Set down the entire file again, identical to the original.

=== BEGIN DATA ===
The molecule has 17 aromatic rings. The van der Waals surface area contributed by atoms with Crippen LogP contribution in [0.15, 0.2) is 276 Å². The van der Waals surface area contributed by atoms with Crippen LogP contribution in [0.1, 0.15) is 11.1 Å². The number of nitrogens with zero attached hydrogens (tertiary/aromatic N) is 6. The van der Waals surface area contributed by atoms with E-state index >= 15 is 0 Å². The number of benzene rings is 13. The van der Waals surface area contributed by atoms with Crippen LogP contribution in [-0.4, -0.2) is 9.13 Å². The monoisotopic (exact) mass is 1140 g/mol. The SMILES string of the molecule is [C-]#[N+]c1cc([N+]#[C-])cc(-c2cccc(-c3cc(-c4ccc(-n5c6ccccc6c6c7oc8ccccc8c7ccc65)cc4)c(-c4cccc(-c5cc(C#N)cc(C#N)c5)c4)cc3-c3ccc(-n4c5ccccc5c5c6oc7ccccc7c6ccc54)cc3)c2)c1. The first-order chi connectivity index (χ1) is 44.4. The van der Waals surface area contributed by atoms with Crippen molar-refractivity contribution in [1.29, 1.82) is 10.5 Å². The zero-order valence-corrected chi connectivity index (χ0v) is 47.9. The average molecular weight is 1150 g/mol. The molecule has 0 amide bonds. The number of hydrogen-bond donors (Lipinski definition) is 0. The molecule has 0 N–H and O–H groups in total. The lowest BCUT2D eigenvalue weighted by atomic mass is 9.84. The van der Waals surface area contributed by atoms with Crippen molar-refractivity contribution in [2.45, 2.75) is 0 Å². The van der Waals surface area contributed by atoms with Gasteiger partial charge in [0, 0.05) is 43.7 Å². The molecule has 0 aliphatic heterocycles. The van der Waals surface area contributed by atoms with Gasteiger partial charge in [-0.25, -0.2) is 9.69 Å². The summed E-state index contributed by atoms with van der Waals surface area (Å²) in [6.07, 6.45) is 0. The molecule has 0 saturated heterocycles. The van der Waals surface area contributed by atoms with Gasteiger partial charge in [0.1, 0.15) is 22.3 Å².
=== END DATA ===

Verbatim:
The molecule has 17 aromatic rings. The van der Waals surface area contributed by atoms with Crippen LogP contribution in [0.15, 0.2) is 276 Å². The van der Waals surface area contributed by atoms with Crippen LogP contribution in [0.1, 0.15) is 11.1 Å². The number of nitrogens with zero attached hydrogens (tertiary/aromatic N) is 6. The van der Waals surface area contributed by atoms with E-state index >= 15 is 0 Å². The number of benzene rings is 13. The van der Waals surface area contributed by atoms with Crippen LogP contribution in [-0.4, -0.2) is 9.13 Å². The monoisotopic (exact) mass is 1140 g/mol. The SMILES string of the molecule is [C-]#[N+]c1cc([N+]#[C-])cc(-c2cccc(-c3cc(-c4ccc(-n5c6ccccc6c6c7oc8ccccc8c7ccc65)cc4)c(-c4cccc(-c5cc(C#N)cc(C#N)c5)c4)cc3-c3ccc(-n4c5ccccc5c5c6oc7ccccc7c6ccc54)cc3)c2)c1. The first-order chi connectivity index (χ1) is 44.4. The van der Waals surface area contributed by atoms with Crippen molar-refractivity contribution in [1.29, 1.82) is 10.5 Å². The zero-order valence-corrected chi connectivity index (χ0v) is 47.9. The average molecular weight is 1150 g/mol. The molecule has 0 amide bonds. The number of hydrogen-bond donors (Lipinski definition) is 0. The molecule has 0 N–H and O–H groups in total. The lowest BCUT2D eigenvalue weighted by atomic mass is 9.84. The van der Waals surface area contributed by atoms with Crippen molar-refractivity contribution in [2.45, 2.75) is 0 Å². The van der Waals surface area contributed by atoms with Gasteiger partial charge in [0, 0.05) is 43.7 Å². The molecule has 0 aliphatic heterocycles. The van der Waals surface area contributed by atoms with Gasteiger partial charge in [-0.25, -0.2) is 9.69 Å². The summed E-state index contributed by atoms with van der Waals surface area (Å²) in [6.07, 6.45) is 0. The molecule has 0 saturated heterocycles. The van der Waals surface area contributed by atoms with Gasteiger partial charge in [0.1, 0.15) is 22.3 Å².